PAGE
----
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Into The Light of Life

Story ID:10766
Written by:Michael Timothy Smith (bio, link, contact, other stories)
Story type:Musings, Essays and Such
Location:Sydney Nova Scotia Canada
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In 1980, I walked into “The Miner’s Museum” in Glace Bay, Nova Scotia, Canada. I
looked at the displays: helmets, tools, lumps of coal with fossils of long-gone insects and
animals. I wanted to go underground. I wanted to experience what the men who worked this
mine experienced many years ago.

A guide gathered us together. He handed us vests and helmets with lights and led us
down a ramp into the mine beneath the museum. Along the way, the guide pointed out historic
equipment and fossils. I saw the cage where they kept the canaries. The birds were their warning
system. If they died, the miners knew they had to leave the mine, before the methane gas
killed them too.

At the end of our trek under the earth, the guide told us to turn off our headlamps. With
no light and black coal on all sides, it was the darkest place I ever experienced …eerie.

We were all happy to get out of there and see the sun again.

My next coal mine was in Sydney Mines, Nova Scotia. It was the Princess Mine, which I
believe is closed now. The opening of the mine led to a mine shaft that went more than a mile
underground to the working area under Sydney harbor.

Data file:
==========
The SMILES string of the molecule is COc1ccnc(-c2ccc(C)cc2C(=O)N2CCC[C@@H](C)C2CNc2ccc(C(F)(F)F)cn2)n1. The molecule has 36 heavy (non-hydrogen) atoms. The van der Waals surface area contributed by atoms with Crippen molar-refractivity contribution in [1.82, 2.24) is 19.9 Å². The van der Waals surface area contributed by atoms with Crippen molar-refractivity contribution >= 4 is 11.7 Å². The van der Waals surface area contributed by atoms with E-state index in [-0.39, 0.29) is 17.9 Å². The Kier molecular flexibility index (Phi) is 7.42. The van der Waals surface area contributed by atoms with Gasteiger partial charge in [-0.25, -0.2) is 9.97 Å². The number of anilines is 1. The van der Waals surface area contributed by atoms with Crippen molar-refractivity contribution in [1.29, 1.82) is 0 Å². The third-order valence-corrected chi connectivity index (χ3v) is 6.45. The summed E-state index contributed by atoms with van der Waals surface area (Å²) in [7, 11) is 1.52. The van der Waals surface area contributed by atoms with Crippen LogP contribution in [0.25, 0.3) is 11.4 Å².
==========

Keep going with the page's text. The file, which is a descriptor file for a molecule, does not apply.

We climbed into coal cars. Myself and about fifty other tourists stared at each other. Our
coal cars were attached to a cable, which at the time, was the longest strand of cable in the world.

The cars jerked. We stared at each other with fear. We began a slide into a darkness that
our helmet lights fought to penetrate.

To kill time, our guide asked, “Where is everyone from?”

“China.” someone answered.

People took turns: Texas, Alberta, Australia, Japan.

They covered the world.

I said, “Nova Scotia.”

“Well, we have one local on the tour.” The guide laughed.

Our ride came to an end. There were lights and displays. Fossils lined the walls and the
ceiling of the mine. There was the canary cage again – the warning of death.

How could men live and work in such dark and claustrophobic confines?

They worked to provide for their families. They died too young – never providing again.
Some died from mine explosions. Others died from black lung disease. They still do today.
One thing sticks in my mind …the total darkness. It was terrifying.

If you don’t believe in Jesus, this is what you have for eternity.

Believe! Jesus will pull you from that dark tunnel into the light of everlasting life.

Michael T. Smith